To add insult to injury, this is a kid that is not in his class this year, but was in his Kindergarten class and his first grade class. A kid that he has a love-hate relationship with. Most of the time they’re buddies and get along great, but when this kid, one of the “overly energetic” types I mentioned, does something Bowie doesn’t like, Bowie responds violently.

He is the roughest with those he loves the most, but how do I explain that to this kid’s parents? And now, after two full years of explaining the whole SPD situation to them, and apologizing profusely after every incident, and doing my best damage control and sucking up to them and planning afterschool playdates so they can “learn to get along better”, it has happened AGAIN. More violent behavior.

There comes a time when sympathy for Bowie’s situation runs dry, and he’s just The Kid That Hurts Other Kids. It’s easy for us to tell him 100 times a day to think before he acts, but not so easy for him to actually do that.

He’s rough with us at home too. All three of us. And we take it, over and over again, because we are so familiar with how hard it is for him to navigate life. We’ve seen him at his most tender times, we know how sweet and loving he can be when he’s got the energy for it. But, most of the time, we generally just don’t like being around him. He feels the safest around us, so he lets all of his emotions run wild in front of us. Anger. Frustration. Sadness. Unfortunately, those are the emotions he goes to first.

So, I’m starting to wonder, when is a kid just a difficult kid, and when do more drastic measures need to be taken?

He’s been in and out of occupational therapy for his SPD for years. And it helps him, it really does. But maybe he needs talk therapy. Maybe all those years of the adults in his life punishing him for just being himself has done some damage. Maybe it makes him depressed that there are kids at his school that are too afraid to play with him. Maybe he’s starting to turn some hatred inward because he’s so out of control of his own impulses.

All I know, is I remember the first time I laid eyes on him, and he lay in my arms so peacefully, just staring at my face as I cooed at him. So calm. I want to rewind and start over. Do it differently this time. Because surely it’s my fault that he’s like this now.

My sweet, quiet, calm boy is still there. I still see glimpses of it once in a while. But life has really got him down lately. And I don’t know what to do.

Bowieatbeach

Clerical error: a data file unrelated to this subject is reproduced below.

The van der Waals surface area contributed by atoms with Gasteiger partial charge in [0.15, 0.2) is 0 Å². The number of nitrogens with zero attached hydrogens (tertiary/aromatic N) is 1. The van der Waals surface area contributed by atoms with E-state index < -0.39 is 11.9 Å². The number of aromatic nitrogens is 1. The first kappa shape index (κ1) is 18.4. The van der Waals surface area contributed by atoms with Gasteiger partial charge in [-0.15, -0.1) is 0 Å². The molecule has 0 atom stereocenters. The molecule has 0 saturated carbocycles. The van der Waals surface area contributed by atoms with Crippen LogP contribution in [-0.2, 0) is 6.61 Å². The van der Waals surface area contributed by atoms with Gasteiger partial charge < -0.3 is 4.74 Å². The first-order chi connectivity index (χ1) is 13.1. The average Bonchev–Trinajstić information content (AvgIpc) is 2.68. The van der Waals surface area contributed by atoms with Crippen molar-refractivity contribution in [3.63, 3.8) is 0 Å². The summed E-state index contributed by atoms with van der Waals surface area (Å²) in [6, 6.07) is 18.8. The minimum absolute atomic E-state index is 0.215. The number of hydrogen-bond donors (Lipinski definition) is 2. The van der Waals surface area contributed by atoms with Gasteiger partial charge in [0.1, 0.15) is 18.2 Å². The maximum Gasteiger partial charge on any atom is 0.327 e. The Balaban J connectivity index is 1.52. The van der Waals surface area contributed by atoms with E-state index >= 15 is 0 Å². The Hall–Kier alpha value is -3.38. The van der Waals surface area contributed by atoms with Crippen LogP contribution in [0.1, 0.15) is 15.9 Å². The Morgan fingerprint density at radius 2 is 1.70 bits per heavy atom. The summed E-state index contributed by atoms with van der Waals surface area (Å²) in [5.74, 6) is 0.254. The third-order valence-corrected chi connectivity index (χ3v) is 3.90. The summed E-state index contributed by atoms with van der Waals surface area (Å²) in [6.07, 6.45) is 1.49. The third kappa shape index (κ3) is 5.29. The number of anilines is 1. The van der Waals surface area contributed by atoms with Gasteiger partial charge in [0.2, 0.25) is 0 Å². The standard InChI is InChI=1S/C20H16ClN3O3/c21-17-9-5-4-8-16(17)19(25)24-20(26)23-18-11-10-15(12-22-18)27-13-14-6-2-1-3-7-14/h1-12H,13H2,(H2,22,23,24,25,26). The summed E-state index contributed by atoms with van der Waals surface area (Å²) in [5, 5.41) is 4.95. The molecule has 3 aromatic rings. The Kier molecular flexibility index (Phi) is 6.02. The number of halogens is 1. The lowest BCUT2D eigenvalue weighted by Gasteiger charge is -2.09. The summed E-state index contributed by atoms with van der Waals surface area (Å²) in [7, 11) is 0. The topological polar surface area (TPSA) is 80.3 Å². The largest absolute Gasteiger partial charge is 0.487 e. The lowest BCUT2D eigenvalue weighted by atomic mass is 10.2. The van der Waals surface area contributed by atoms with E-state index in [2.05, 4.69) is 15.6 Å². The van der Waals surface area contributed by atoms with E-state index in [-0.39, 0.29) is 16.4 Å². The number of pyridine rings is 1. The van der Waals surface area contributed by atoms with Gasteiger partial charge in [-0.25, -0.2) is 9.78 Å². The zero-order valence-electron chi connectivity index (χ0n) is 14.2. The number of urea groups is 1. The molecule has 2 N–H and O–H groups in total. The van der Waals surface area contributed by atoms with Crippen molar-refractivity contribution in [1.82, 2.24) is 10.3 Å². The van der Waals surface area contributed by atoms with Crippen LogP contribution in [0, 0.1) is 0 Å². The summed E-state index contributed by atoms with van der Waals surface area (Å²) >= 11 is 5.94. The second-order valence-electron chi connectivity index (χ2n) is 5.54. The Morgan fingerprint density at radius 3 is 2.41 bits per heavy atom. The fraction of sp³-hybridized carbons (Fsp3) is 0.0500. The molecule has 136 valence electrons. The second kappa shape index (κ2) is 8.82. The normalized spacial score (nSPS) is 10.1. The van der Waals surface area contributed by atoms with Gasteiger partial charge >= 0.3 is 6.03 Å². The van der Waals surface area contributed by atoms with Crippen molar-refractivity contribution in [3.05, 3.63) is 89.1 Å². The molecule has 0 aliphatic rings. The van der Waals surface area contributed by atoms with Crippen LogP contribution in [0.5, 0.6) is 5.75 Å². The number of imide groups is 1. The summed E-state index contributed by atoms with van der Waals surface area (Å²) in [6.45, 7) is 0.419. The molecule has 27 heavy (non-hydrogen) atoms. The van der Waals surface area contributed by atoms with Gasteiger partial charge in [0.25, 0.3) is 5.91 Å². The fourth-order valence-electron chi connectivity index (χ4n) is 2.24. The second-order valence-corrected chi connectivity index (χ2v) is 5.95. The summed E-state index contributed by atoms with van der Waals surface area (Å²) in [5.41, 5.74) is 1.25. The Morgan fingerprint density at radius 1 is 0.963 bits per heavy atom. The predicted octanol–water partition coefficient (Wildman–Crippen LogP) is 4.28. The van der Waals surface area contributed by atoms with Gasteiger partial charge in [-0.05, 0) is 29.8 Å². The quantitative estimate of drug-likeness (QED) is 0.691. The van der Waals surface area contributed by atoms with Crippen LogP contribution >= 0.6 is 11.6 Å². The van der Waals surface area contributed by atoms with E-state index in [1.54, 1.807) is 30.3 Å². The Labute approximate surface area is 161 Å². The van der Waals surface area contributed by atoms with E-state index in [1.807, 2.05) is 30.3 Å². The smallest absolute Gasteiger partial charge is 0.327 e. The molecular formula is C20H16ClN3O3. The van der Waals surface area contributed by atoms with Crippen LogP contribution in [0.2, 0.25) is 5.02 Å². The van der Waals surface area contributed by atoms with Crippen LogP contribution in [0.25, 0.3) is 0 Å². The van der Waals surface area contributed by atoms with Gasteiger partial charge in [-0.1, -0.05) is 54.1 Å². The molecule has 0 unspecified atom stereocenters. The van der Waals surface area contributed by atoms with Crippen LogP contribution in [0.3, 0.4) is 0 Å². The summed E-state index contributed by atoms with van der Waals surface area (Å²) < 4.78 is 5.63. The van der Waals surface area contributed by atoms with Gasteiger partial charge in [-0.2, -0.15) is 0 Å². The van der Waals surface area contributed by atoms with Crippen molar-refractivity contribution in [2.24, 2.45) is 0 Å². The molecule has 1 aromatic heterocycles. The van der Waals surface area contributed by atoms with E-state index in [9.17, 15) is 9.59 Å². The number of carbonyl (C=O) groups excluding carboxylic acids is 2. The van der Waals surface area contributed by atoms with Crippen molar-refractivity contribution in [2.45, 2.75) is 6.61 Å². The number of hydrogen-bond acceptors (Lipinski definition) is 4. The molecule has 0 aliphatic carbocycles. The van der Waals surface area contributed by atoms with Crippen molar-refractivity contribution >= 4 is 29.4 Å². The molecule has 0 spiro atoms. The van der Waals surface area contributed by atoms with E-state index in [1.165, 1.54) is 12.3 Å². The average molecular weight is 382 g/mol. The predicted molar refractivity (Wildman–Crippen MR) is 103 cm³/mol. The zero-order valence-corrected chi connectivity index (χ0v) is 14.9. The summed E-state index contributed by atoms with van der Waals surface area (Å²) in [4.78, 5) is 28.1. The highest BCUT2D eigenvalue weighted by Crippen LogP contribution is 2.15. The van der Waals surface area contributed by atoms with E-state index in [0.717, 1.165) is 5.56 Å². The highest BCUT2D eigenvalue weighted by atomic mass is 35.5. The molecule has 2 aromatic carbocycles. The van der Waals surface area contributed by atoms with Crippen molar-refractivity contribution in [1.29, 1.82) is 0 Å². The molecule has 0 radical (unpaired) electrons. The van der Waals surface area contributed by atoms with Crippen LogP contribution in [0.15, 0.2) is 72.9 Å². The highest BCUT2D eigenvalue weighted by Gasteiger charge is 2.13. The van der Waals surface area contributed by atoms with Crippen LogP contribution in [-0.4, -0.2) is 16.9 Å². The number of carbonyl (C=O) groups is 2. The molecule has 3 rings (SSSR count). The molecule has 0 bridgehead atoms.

Happy New Year

second grade

I have a second grader, you guys. A SECOND GRADER. Parenthood is the wildest of wild rides, and the absurdly fast rate at which your children grow is part of that wildness. It’s SERIOUSLY like you give birth, and then you blink your eyes and they are feeding themselves, totally potty trained, reading books, losing teeth, riding bikes, and all the other surprises that lie ahead.

Yesterday was the first day of second grade, and it started off with a bang. Well, a shake. There was a pretty sizable earthquake across the bay, and we felt a little rumble out here at the beach. I was sitting on the couch, trying to enjoy my cup of tea, and I felt the room rumble. I got prepared to yell at my kids to get back to eating their breakfast, and looked at them to find them eating their Fruit Loops like perfect angels.

The day seemed to go pretty well. He was also in an after school program for the first time ever, which has him in school until 6pm, which I worried would be too long of a day for him. But, all things considered, he held up pretty well.

I spoke today with his teacher about his SPD and all of his quirks, and she seemed really positive, and eager to help. So, I’m feeling really optimistic about this year. As you might recall, last year was a total drag and he had a really hard time. We’re hoping things are much smoother in second grade.

SECOND GRADE. You guys.

My Favorite Day

“What day is it?”
It’s today,” squeaked Piglet.
My favorite day,” said Pooh.” 
― A.A. Milne

I have been through the wringer lately, a story I will share with you another time. But, the experience has taught me to truly treasure the present moment. To open my eyes and take in every little detail I can, and recognize that once a moment is gone, it’s gone forever.